A jeweler’s approach to water cooling — Terry Miller
This whole water-block project started out when I received a damaged air cooled SK-6 heat-sink, so I modified that to produce my first waterblock which I called “Winchester Double-Barreled” because it looked like a cross section of a shotgun.
The air-cooled SK-6 with an 80 mm fan gave me a temp of 46 to 48 C. The double barrel waterblock took 6 to 8 C off that, which was disappointing, so I kept reading and looking at what others had done. Your site has been a great source of information – some guys have made beautiful, but complex things, using CAD CAM etc.
I’ve made beautiful and complex things most of my life, (I used to be a master goldsmith for Tiffany ) and I wanted to keep this simple. I learned that the 6 mm thick base of the original SK-6 was probably retaining a lot of heat, so instead of adapting their base, I just bought a sterling silver coin (about $12) and used that, since silver transfers heat better than copper and pure silver is just too soft for this application.
I made another water block using a sterling silver base that was flat
and then I decided to braze some silver fins to it. I cut a groove and machined the face of the coin on a lathe down to 2.2 mm, rolled some sterling sheet for the fins on a mill and silver brazed (over 800 F), not soldered, them to the coin, since using “lead” solder would just have decreased their heat transferring ability.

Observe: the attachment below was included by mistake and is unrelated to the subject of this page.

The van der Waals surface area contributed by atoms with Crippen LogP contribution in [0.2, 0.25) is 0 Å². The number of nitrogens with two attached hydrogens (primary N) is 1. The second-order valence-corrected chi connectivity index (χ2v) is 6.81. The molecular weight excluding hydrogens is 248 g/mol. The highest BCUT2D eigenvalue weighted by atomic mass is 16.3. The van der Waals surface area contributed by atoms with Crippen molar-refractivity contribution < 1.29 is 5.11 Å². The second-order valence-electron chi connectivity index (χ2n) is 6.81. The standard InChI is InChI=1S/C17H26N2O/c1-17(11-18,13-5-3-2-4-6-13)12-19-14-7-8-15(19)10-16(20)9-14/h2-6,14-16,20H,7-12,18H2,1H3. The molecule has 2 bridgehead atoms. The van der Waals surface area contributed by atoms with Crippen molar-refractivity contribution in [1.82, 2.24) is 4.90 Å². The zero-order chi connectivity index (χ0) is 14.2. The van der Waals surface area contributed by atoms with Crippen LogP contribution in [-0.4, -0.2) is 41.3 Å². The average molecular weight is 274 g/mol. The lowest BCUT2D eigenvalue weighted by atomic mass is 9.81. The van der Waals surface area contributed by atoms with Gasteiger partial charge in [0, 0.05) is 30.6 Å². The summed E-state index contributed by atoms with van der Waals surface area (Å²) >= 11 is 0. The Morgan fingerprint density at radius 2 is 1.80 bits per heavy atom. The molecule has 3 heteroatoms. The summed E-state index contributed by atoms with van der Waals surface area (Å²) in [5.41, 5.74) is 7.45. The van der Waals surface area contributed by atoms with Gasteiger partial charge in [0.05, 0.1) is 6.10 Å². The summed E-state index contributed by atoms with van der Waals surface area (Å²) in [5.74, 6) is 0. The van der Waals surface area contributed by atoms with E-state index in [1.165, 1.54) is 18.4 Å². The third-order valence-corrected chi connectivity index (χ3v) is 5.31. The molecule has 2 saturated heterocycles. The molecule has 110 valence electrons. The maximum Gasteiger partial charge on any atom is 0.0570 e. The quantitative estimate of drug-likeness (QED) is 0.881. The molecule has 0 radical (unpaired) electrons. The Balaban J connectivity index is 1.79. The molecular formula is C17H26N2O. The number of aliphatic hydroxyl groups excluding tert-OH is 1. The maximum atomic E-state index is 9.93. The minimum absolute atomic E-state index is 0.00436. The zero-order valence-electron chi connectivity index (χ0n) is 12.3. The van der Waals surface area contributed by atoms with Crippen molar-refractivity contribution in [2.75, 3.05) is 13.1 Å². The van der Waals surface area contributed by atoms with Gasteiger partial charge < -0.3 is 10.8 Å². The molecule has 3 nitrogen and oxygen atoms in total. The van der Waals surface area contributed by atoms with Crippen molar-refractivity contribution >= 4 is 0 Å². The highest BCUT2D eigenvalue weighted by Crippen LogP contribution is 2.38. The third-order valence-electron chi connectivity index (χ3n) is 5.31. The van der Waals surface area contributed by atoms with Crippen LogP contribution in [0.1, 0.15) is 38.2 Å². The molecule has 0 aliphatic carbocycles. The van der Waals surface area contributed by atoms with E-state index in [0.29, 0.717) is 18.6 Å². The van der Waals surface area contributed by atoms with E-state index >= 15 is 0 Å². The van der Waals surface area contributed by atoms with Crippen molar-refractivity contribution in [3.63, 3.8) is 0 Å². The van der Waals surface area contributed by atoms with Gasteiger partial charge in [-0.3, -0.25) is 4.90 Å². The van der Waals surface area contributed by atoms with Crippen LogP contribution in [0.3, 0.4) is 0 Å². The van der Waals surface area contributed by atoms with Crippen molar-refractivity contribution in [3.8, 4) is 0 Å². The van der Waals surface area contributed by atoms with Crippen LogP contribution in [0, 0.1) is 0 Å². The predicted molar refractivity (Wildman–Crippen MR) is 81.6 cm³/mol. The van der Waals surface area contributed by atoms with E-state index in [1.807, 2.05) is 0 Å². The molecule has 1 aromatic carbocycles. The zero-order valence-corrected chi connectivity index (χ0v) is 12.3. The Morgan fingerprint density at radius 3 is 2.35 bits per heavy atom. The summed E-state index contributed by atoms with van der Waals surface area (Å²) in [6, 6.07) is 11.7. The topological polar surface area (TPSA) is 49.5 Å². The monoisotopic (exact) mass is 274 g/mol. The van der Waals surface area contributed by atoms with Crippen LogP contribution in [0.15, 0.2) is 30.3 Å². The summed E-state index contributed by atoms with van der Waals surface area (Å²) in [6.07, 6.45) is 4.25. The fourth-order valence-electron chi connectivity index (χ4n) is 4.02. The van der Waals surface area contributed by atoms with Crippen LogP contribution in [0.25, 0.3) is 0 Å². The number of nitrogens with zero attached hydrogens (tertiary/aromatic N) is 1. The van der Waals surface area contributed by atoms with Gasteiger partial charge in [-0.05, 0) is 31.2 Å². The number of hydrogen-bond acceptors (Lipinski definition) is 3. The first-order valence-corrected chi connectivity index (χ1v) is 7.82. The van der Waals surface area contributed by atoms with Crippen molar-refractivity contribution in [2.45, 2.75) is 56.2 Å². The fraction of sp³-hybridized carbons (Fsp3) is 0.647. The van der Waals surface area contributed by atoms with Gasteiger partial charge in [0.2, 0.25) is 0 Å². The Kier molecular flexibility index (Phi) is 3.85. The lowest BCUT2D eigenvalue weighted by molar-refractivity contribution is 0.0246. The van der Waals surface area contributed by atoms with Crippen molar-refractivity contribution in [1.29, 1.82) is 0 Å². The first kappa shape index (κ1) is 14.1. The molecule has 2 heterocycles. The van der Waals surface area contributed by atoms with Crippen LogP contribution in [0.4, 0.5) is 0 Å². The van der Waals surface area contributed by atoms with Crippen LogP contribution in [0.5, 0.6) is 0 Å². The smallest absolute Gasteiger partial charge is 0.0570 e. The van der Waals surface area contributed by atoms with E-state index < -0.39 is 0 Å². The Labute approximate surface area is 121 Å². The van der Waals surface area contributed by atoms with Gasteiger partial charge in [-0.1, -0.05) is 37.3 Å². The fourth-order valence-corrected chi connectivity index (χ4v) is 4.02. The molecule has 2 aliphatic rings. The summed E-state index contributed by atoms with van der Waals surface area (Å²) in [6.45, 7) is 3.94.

I cut some holes in the cup and used Devcon Titanium Putty to assemble. From the pictures, you can see the center of the fins is recessed to accept the barbed brass fitting. The water is forced by the fins and up the sides in a circular motion and out the top.
I went to Starbucks and bought a $6 stainless steel cappuccino shot glass (that’s the only reason I went there, since I already have a best friend and Trader Joe’s Shade-Grown Organic Dark French Roast Coffee, English tea or some good Indian Chai, in my opinion, is much better and only about $0.25 a cup).
The base on the SK-6 is 6 mm thick copper. The base on this, over the CPU, is 2.2 mm. I am making another design with fins and a base of 1mm to see if that changes anything.
I don’t think that any individual out there is going to try and make this, not that it’s that difficult, but it is a little “tricky” to do the brazing for a beginner – but not impossible. Other metals could be used, I just liked the contrast of the brass, stainless steel and silver. J-B Weld would probably work and a copper tubing end cap, “lead solder”, copper fins etc.
This seems to work quite well, as source water of 13 to 18 C yields a CPU temp of 23 to 28.5 C with an AMD XP 2000+ on a ASUS A7V266E, running at 1667 MHz. My winchester double-barrel’s temps were 6 to 8 C higher.